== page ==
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  • Bio-Inspired Sensors Nab $6M DARPA Grant
Aug 2010
NISKAYUNA, N.Y., Aug. 20, 2010 — Bio-inspired nanostructured sensors enabling faster, more selective chemical and explosives detection will be developed by a team comprising private industry, universities and government agencies under a new four-year, $6.3 million DARPA grant.

Three years ago, scientists at GE Global Research, GE's technology development arm, discovered that nanostructures from wing scales of butterflies exhibited acute chemical sensing properties. Since then, they have been developing a dynamic sensing platform that replicates these unique properties. Recognizing the potential of the work for improving homeland protection, DARPA is supporting further research. Collaborators on the project will include scientists from the Air Force Research Laboratory at Wright-Patterson Air Force Base, Ohio; the University at Albany, State University of New York; and the University of Exeter in the UK.

A new concept for selective chemical detection using bio-inspired photonic nanostructures. This concept draws inspiration from the discovery that nanostructures on the wing scales of Morpho butterflies have acute chemical sensing capabilities. Besides enabling more acute chemical sensors for homeland security, the sensing platform could lead to other industrial and health care applications that include emissions monitoring at power plants and breath analysis for disease detection. (Image: Business Wire)

“GE’s bio-inspired sensing platform could dramatically increase sensitivity, speed and accuracy for detecting dangerous chemical threats,” said Radislav Potyrailo, principal investigator and a principal scientist at GE Global Research. “All of these factors are critical, not only from the standpoint of preventing exposure, but in monitoring an effective medical response if necessary to deal with such threats.”

Potyrailo noted that the sensors can be made in very small sizes, with low production costs, enabling large volumes of them to be readily produced and deployed wherever needed. The technology's unique sensing properties, combined with size and production advantages, could enable an array of other important industrial and health care applications, including: 

    •Emissions monitoring at power plants 
    •Food and beverage safety monitoring 
    •Water purification testing for home, environmental and industrial applications 
    •Breath analysis for disease detection 
    •Wound healing assessment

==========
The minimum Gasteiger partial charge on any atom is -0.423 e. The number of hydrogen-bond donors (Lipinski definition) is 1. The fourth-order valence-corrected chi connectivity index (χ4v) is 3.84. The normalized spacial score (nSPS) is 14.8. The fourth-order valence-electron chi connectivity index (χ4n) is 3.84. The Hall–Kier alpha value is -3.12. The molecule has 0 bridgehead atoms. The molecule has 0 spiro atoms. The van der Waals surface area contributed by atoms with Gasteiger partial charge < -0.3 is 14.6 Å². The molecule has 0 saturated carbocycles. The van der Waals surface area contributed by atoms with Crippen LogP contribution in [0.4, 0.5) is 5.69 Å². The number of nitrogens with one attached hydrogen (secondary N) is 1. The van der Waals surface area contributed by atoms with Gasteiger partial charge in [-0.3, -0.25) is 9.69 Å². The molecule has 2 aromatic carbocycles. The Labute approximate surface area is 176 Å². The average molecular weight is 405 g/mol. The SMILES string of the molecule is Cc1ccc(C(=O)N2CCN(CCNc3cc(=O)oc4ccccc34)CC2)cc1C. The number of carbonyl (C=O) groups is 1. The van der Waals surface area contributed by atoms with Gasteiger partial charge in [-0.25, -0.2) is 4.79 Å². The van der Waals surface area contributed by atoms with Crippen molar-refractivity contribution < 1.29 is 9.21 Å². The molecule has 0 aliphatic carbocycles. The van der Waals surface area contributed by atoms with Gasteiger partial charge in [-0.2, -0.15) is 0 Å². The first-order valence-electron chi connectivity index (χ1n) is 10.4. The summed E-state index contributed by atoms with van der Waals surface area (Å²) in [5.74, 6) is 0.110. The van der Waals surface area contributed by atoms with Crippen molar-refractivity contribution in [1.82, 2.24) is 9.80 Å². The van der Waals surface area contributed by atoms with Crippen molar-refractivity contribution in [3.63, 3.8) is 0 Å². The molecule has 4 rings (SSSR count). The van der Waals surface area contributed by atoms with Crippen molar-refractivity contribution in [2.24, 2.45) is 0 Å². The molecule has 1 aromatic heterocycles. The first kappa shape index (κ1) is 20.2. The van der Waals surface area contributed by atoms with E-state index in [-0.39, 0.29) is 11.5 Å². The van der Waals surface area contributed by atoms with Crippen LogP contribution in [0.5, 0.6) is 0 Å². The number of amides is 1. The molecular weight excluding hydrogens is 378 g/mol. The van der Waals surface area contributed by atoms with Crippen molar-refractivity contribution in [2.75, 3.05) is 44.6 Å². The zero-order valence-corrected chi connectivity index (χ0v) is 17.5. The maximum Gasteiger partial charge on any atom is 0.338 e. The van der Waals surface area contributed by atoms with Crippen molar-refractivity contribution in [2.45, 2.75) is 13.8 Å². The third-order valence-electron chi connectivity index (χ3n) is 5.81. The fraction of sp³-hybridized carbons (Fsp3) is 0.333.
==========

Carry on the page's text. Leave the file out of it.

“Now, more than ever, sensors are being used to collect data on gas concentrations and to deliver important information about air conditions in localized regions or over large distributed areas. This information can range from warning of impending chemical or health threats to more precisely measuring air quality at a power plant. The unique sensing properties of GE’s bio-inspired sensors provide an opportunity to improve the quality of this sensing data and the ability to collect this data at previously unavailable levels of detail,” Potyrailo said.

“We have been greatly inspired by examples of naturally occurring optical structures whose properties arise from an intricate morphology. For example, the brilliant colors seen in butterfly wings, beetle carapaces and peacock feathers are due in large part to their complex structure, not simply their color,” said Viktoria Greanya, DARPA program manager. “DARPA’s goal in this program is to harness the best of nature’s own photonic structures and use advances in materials technology to create controllable photonic devices at visible and near-infrared wavelengths.”

For the DARPA project, GE has assembled a team of collaborators including: Dr. Helen M. Ghiradella, from the University at Albany, an expert on the biology of structural color; Dr. Peter Vukusic, from the University of Exeter, an expert on the physics of structural color; Dr. Rajesh Naik, from the Air Force Research Laboratory, with a strong background in bio-inspired functional materials and surface functionalization; and Dr. John Hartley, also from the University at Albany, specializing in advanced lithographic nanofabrication.

For more information, visit:

In image processing, the study of structure or form of objects in an image.
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